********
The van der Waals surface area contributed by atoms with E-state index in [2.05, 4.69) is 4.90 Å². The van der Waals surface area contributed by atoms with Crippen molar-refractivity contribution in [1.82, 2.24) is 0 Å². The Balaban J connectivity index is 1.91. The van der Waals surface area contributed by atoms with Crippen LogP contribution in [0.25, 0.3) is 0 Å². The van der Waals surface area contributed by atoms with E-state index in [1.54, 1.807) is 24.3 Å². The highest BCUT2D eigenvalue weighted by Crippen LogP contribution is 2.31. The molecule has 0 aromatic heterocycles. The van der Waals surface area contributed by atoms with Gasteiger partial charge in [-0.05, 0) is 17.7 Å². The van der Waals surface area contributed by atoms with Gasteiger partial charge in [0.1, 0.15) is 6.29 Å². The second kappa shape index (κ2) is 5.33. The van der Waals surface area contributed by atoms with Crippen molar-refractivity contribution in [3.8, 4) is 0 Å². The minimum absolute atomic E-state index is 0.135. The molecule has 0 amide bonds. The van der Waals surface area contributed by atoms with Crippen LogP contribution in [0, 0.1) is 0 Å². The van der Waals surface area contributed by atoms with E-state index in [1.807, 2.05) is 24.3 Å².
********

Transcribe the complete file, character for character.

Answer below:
The van der Waals surface area contributed by atoms with E-state index in [2.05, 4.69) is 4.90 Å². The van der Waals surface area contributed by atoms with Crippen molar-refractivity contribution in [1.82, 2.24) is 0 Å². The Balaban J connectivity index is 1.91. The van der Waals surface area contributed by atoms with Crippen LogP contribution in [0.25, 0.3) is 0 Å². The van der Waals surface area contributed by atoms with E-state index in [1.54, 1.807) is 24.3 Å². The highest BCUT2D eigenvalue weighted by Crippen LogP contribution is 2.31. The molecule has 0 aromatic heterocycles. The van der Waals surface area contributed by atoms with Gasteiger partial charge in [-0.05, 0) is 17.7 Å². The van der Waals surface area contributed by atoms with Gasteiger partial charge in [0.1, 0.15) is 6.29 Å². The second kappa shape index (κ2) is 5.33. The van der Waals surface area contributed by atoms with Crippen molar-refractivity contribution in [3.8, 4) is 0 Å². The minimum absolute atomic E-state index is 0.135. The molecule has 0 amide bonds. The van der Waals surface area contributed by atoms with Crippen LogP contribution in [0, 0.1) is 0 Å². The van der Waals surface area contributed by atoms with E-state index in [1.807, 2.05) is 24.3 Å².